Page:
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on 3 April 2011
The purpose of Hardwick's opus is to trace the theological development of the Articles in their historical context, rather than provide an abstract theological exposition of the Articles - theological expostiions of the Articles abound today and were abundant enough in Hardwick's time as well. Hardwick states, "no regular attempt was made in any of those treatises, to illustrate the framing of the Formulary itself, by placing it distinctly in connection with the kindred publications of an earlier and later date, and by expounding it as the peculiar product and reflection of the Reformation-movement." And so the book's chapters are: 1) The Reformation, 2) The Augsburg Confession, 3) The English Articles of 1536, 4) The 13 Articles & Conferences with the Lutherans, 5) The 42 Articles of 1553, 6) The Elizabethan Articles, 7) The Lambeth Articles, 8) The Irish Articles of 1615, 9) The Synod of Dort & the Royal Proclamation, 10) Objections to the Articles at different periods, and 11) Historic Notices of subscription to the Articles.

These 11 chapters are followed by 6 appendices: 1) The Articles of 1536, 1) Thirteen Articles of 1538, 3) Articles of Edward VI and Elizabeth (1552 - 1571), 4) Eleven Articles of 1559, and 5) Lambeth Articles of 1595.

Appendix 3 is probably the most interesting as Hardwick places the Articles of 1553 in English and Latin alongside the Articles of 1563 and the Articles of 1571 in Latin so you can see the slight alteration in wording and what was omitted and what was added during this crucial period of the formation of the Articles.

Hardwick concludes the book with "Notes and Illustrations" where he provides or suggests what were the original sources for each of the Thirty-Nine Articles and the reasons for their emendations. Article XI "Of Justification," for instance, is based on the Augsburg Confession and the less well known Wurtemburg Confession that was submitted to the Council of Trent by a party of Lutherans. Article XVII, "Of Predestination and Election" is thought by some to resemble Luther's wording in his Preface to his Commentary on Romans and the concluding paragraph of the article emphasizing God's promises are "general" or "universal" can be traced back to Melanchthon. The object of this article in its final form was to "allay the angry disputations then prevalent on the subject of Predestination. It commends, in general terms, one view of predestination, while denouncing all approach to fatalistic notions." Concerning the murky wording and sometimes contested meaning of Article XXVII, "Of Baptism," Hardwick notes the wording harks back to Article II of 1536, Article VI of 1538, and Article XXVIII of 1553. This article in its final 1571 version states, "Baptism ... is also a sign of regeneration or new birth, whereby as by an instrument, they that receive baptism rightly, are grafted into the Church. ..." Hardwick notes the strengthening of the language of this article regarding the baptism of infants so as to avoid "Anabaptiste" exclusivity, and that the phrase "whereby, as by an instrument" is found in the writings of earlier theologians such as Martin Bucer where Bucer acknowledges the sacraments are instruments, organs and channels of grace ("Bucerus agnoscit sacramenta recte dici instrumenta, organa et canales gratiae") and Sir Thomas More who referred to sacraments as "not bare signs, but as an instrument with which and by which it pleases Him to work. ..."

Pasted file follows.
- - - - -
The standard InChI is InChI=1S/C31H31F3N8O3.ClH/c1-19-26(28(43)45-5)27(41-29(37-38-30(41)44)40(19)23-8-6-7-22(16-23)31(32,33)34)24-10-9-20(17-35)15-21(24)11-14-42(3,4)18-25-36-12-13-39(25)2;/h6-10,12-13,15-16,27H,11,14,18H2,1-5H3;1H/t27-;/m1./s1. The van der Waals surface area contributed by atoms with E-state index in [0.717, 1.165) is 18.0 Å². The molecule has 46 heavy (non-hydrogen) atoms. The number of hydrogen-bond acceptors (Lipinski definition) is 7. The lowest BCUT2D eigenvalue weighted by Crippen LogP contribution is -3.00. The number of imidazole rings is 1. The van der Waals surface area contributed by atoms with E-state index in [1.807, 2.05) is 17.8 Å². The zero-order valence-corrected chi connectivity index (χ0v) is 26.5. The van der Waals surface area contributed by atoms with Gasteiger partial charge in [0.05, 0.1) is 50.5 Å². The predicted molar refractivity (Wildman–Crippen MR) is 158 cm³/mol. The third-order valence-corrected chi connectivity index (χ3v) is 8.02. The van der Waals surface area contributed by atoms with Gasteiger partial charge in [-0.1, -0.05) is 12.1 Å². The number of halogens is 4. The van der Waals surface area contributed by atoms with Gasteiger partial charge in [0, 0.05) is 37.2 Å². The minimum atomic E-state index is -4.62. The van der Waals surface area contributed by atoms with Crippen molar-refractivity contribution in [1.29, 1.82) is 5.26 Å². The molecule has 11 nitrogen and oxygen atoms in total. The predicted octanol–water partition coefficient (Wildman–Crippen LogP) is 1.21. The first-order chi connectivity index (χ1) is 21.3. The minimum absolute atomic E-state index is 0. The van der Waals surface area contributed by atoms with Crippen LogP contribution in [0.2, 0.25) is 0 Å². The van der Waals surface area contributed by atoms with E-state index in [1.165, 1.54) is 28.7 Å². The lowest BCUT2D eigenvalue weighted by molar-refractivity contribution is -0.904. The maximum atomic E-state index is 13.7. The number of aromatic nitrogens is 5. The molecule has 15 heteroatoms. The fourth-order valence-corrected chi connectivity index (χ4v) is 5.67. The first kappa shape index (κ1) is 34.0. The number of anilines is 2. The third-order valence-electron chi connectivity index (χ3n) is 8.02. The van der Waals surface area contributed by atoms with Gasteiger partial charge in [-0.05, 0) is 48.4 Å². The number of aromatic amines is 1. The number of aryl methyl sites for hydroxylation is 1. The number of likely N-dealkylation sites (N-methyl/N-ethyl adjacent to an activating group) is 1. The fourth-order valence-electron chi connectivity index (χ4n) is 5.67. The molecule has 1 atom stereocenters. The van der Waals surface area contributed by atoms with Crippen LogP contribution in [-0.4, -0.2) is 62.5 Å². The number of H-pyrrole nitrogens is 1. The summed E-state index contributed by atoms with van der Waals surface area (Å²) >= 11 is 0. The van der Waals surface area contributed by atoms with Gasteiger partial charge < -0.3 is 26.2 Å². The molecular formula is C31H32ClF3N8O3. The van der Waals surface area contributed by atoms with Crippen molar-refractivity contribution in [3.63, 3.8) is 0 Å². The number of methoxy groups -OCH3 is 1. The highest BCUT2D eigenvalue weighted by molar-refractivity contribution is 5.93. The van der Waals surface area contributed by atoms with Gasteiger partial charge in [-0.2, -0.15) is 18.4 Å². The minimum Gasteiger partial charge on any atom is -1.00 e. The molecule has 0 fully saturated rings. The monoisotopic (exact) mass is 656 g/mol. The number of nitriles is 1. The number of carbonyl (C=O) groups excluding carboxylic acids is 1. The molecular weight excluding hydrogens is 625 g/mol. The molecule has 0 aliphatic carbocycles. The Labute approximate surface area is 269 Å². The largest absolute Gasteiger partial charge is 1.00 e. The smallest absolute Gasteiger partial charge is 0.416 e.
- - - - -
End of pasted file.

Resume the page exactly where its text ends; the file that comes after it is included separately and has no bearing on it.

This is a very clean copy of Hardwick's revised version of his "History of the Articles of Religion" that came out in 1859. The quality of this digitized copy is very high with only a slight ink smudge on page 131.

Still the finest source on the Articles in their historical context.
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